The shorter test time of the SITA Faster perimetry protocol makes patients more amenable to undergoing two tests per eye per session at the outset of care.
The shorter test time of the SITA Faster perimetry protocol makes patients more amenable to undergoing two tests per eye per session at the outset of care. Photo: Michael Chaglasian, OD. Click image to enlarge.

The strategy of “front-loading” SITA Faster visual fields (two tests per eye on the same visit) when initiating care of a new glaucoma patient or suspect has been shown to provide repeatable perimetric data at minimal time cost. A new study reports the outcomes of using front-loaded SITA Faster in the evaluation of pointwise visual field (VF) defects in a cohort of glaucoma patients when transitioned from SITA Standard.

A total of 144 eyes of 91 patients with confirmed or suspected glaucoma who had a SS test on a previous visit. The mean age was 68.6 years and 79.2% of patients had a diagnosis of glaucoma. The authors examined pointwise deviation map probability data from three sequential tests—SS followed by front-loaded SITA Faster 1 and 2, to undertake an event-based analysis of pointwise changes seen on SITA Faster 1.

The front-loaded SITA Faster tests provided repeatable VFs that confirmed existing pointwise data on the SITA Standard in 4,661 (62.3%) locations, reversed a SITA Standard defect in 614 (8.2%) locations and demonstrated a new repeatable 48 defect in 406 (5.4%) locations of the pattern deviation grid. A new defect of at least three contiguous points was identified in 20.1% of eyes. The non-repeatable points on the two SITA Faster tests displayed no significant difference in the distribution of defect/non-defect points based on test order or peripheral vs central locations. There was no significant difference in the rate of obtaining at least one reliable test result between SITA Standard and the front-loaded SITA Faster 1 and 2. Test duration significantly decreased from SITA Standard to SITA Faster 1/2 (379 vs 160 vs 158 seconds).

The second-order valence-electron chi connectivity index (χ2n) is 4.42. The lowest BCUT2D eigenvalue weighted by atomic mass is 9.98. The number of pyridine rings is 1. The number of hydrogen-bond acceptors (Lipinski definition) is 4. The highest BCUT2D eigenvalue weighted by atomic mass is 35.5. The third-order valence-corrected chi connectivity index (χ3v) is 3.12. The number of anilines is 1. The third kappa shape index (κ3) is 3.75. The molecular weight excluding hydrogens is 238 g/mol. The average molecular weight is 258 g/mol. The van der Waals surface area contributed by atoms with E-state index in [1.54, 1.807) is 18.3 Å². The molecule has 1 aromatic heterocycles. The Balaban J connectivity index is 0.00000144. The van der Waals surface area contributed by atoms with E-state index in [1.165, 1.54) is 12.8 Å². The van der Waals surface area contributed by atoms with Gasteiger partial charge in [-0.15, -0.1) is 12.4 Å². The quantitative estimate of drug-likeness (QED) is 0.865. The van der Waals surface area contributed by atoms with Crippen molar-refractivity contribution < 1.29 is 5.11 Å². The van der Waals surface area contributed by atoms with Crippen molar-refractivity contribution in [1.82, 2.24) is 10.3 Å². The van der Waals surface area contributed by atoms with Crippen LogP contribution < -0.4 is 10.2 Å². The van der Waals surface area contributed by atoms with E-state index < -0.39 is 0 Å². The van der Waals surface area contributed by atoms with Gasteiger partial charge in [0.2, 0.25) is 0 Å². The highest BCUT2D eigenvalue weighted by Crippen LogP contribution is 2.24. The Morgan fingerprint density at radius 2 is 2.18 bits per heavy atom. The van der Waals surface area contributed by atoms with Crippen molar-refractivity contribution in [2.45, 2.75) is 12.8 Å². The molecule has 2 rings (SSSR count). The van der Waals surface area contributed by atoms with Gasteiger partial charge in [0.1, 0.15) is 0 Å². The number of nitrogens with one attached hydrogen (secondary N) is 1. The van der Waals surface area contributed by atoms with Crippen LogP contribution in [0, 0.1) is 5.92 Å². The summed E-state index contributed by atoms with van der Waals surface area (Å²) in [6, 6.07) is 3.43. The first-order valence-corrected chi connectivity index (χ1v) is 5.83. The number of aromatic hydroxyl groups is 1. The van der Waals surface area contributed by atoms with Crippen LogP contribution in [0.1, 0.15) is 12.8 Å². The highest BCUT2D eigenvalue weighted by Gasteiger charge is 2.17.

When using only the first SITA Faster test, 73.8% of the points on SITA Faster 1 appeared to confirm locations of existing defects or non-defects on the pattern deviation grid of the SITA Standard test. The remaining points were divided between a possible reversal of a defect or a new defect.

“The second SITA Faster test allowed the distinction between points on SITA-Faster 1 which were repeatable vs. non-repeatable, to provide greater certainty of the consistency of a new defect or reversal of a defect seen on SITA Faster 1,” the authors explained in their article for the Ophthalmology journal. “The front-loaded SITA Faster tests therefore provided repeatable data which reversed a defect found on SITA Standard in 8.2% of locations, and a new repeatable defect in 5.4% of locations.

“Additionally, the repeatable pointwise data demonstrated that 20.1% of eyes fulfilled a previous study’s criteria of a new visual field defect comprising three contiguous points, including one with p <0.01 on two field tests.”

The authors suggest that as SITA Faster becomes more widely adopted in clinical practice, most clinicians should opt to perform a single visual field test for the majority of their patients to maximize the benefits of shorter test durations with SITA Faster compared with older algorithms.

“We propose that front-loading tests, however, provide repeatable data which is particularly useful in several clinical scenarios,” the authors explained in the study. “Firstly, it can be used to establish an accurate baseline of visual field function in newly diagnosed patients—a cohort inexperienced with perimetry and prone to higher rates of unreliable results, as well as in patients who are previously known to display high test-retest variability,” the authors explained in the study. “Secondly, having a pair of front-loaded visual fields can improve the confidence in the interpretation of new visual field defects or apparent reversal of defects.”

Tan JCK, Phu J, Go D, et al. Evaluation of the consistency of glaucomatous visual field defects using a clustered SITA-faster protocol. Ophthalmology. June 21, 2023. [Epub ahead of print].